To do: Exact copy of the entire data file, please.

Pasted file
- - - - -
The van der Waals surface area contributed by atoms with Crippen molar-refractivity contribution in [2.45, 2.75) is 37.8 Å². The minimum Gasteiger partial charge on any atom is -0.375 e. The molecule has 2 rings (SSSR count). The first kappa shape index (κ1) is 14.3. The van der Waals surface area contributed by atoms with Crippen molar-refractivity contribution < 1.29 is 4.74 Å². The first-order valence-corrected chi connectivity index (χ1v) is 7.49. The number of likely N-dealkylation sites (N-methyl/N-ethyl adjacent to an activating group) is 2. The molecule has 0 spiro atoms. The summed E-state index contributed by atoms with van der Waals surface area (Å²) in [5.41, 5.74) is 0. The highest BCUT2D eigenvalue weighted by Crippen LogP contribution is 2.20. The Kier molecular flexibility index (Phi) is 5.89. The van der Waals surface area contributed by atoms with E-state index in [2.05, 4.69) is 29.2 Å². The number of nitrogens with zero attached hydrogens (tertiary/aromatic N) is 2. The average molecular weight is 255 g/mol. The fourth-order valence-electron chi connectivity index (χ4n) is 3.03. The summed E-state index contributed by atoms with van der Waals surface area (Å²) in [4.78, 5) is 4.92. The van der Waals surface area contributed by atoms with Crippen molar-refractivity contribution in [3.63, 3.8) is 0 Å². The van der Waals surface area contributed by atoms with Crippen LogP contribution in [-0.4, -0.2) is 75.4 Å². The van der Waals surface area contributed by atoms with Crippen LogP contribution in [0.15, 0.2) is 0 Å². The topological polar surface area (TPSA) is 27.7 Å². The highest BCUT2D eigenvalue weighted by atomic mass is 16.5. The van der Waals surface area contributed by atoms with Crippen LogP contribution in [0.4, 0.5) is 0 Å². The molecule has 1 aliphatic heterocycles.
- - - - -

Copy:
The van der Waals surface area contributed by atoms with Crippen molar-refractivity contribution in [2.45, 2.75) is 37.8 Å². The minimum Gasteiger partial charge on any atom is -0.375 e. The molecule has 2 rings (SSSR count). The first kappa shape index (κ1) is 14.3. The van der Waals surface area contributed by atoms with Crippen molar-refractivity contribution < 1.29 is 4.74 Å². The first-order valence-corrected chi connectivity index (χ1v) is 7.49. The number of likely N-dealkylation sites (N-methyl/N-ethyl adjacent to an activating group) is 2. The molecule has 0 spiro atoms. The summed E-state index contributed by atoms with van der Waals surface area (Å²) in [5.41, 5.74) is 0. The highest BCUT2D eigenvalue weighted by Crippen LogP contribution is 2.20. The Kier molecular flexibility index (Phi) is 5.89. The van der Waals surface area contributed by atoms with E-state index in [2.05, 4.69) is 29.2 Å². The number of nitrogens with zero attached hydrogens (tertiary/aromatic N) is 2. The average molecular weight is 255 g/mol. The fourth-order valence-electron chi connectivity index (χ4n) is 3.03. The summed E-state index contributed by atoms with van der Waals surface area (Å²) in [4.78, 5) is 4.92. The van der Waals surface area contributed by atoms with Crippen molar-refractivity contribution in [3.63, 3.8) is 0 Å². The van der Waals surface area contributed by atoms with Crippen LogP contribution in [-0.4, -0.2) is 75.4 Å². The van der Waals surface area contributed by atoms with Crippen LogP contribution in [0.15, 0.2) is 0 Å². The topological polar surface area (TPSA) is 27.7 Å². The highest BCUT2D eigenvalue weighted by atomic mass is 16.5. The van der Waals surface area contributed by atoms with Crippen LogP contribution in [0.4, 0.5) is 0 Å². The molecule has 1 aliphatic heterocycles.